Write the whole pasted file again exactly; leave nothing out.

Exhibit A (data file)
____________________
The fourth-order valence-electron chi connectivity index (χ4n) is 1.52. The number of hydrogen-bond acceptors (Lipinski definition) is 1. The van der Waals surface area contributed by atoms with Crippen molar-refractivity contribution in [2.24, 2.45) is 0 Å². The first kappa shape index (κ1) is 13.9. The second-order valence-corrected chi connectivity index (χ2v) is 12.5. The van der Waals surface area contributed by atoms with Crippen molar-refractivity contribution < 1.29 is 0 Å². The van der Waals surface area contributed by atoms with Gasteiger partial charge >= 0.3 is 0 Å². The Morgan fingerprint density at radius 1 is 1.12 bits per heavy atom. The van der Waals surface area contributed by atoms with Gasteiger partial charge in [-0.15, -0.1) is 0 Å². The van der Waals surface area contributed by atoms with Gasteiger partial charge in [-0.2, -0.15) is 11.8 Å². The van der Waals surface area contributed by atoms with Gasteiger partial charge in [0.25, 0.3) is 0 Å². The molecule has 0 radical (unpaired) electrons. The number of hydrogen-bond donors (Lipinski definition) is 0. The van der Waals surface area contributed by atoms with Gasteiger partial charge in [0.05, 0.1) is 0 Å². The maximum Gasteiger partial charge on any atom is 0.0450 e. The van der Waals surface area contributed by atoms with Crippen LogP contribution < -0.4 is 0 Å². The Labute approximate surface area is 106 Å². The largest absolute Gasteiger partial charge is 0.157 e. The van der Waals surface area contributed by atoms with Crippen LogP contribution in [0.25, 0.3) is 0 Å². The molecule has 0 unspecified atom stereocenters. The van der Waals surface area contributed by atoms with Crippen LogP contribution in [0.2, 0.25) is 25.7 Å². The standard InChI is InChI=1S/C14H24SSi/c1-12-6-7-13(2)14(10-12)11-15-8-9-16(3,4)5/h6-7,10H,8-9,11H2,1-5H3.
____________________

The fourth-order valence-electron chi connectivity index (χ4n) is 1.52. The number of hydrogen-bond acceptors (Lipinski definition) is 1. The van der Waals surface area contributed by atoms with Crippen molar-refractivity contribution in [2.24, 2.45) is 0 Å². The first kappa shape index (κ1) is 13.9. The second-order valence-corrected chi connectivity index (χ2v) is 12.5. The van der Waals surface area contributed by atoms with Crippen molar-refractivity contribution < 1.29 is 0 Å². The van der Waals surface area contributed by atoms with Gasteiger partial charge >= 0.3 is 0 Å². The Morgan fingerprint density at radius 1 is 1.12 bits per heavy atom. The van der Waals surface area contributed by atoms with Gasteiger partial charge in [-0.15, -0.1) is 0 Å². The van der Waals surface area contributed by atoms with Gasteiger partial charge in [-0.2, -0.15) is 11.8 Å². The van der Waals surface area contributed by atoms with Gasteiger partial charge in [0.25, 0.3) is 0 Å². The molecule has 0 radical (unpaired) electrons. The number of hydrogen-bond donors (Lipinski definition) is 0. The van der Waals surface area contributed by atoms with Gasteiger partial charge in [0.05, 0.1) is 0 Å². The maximum Gasteiger partial charge on any atom is 0.0450 e. The van der Waals surface area contributed by atoms with Crippen LogP contribution < -0.4 is 0 Å². The Labute approximate surface area is 106 Å². The largest absolute Gasteiger partial charge is 0.157 e. The van der Waals surface area contributed by atoms with Crippen LogP contribution in [0.25, 0.3) is 0 Å². The molecule has 0 unspecified atom stereocenters. The van der Waals surface area contributed by atoms with Crippen LogP contribution in [0.2, 0.25) is 25.7 Å². The standard InChI is InChI=1S/C14H24SSi/c1-12-6-7-13(2)14(10-12)11-15-8-9-16(3,4)5/h6-7,10H,8-9,11H2,1-5H3.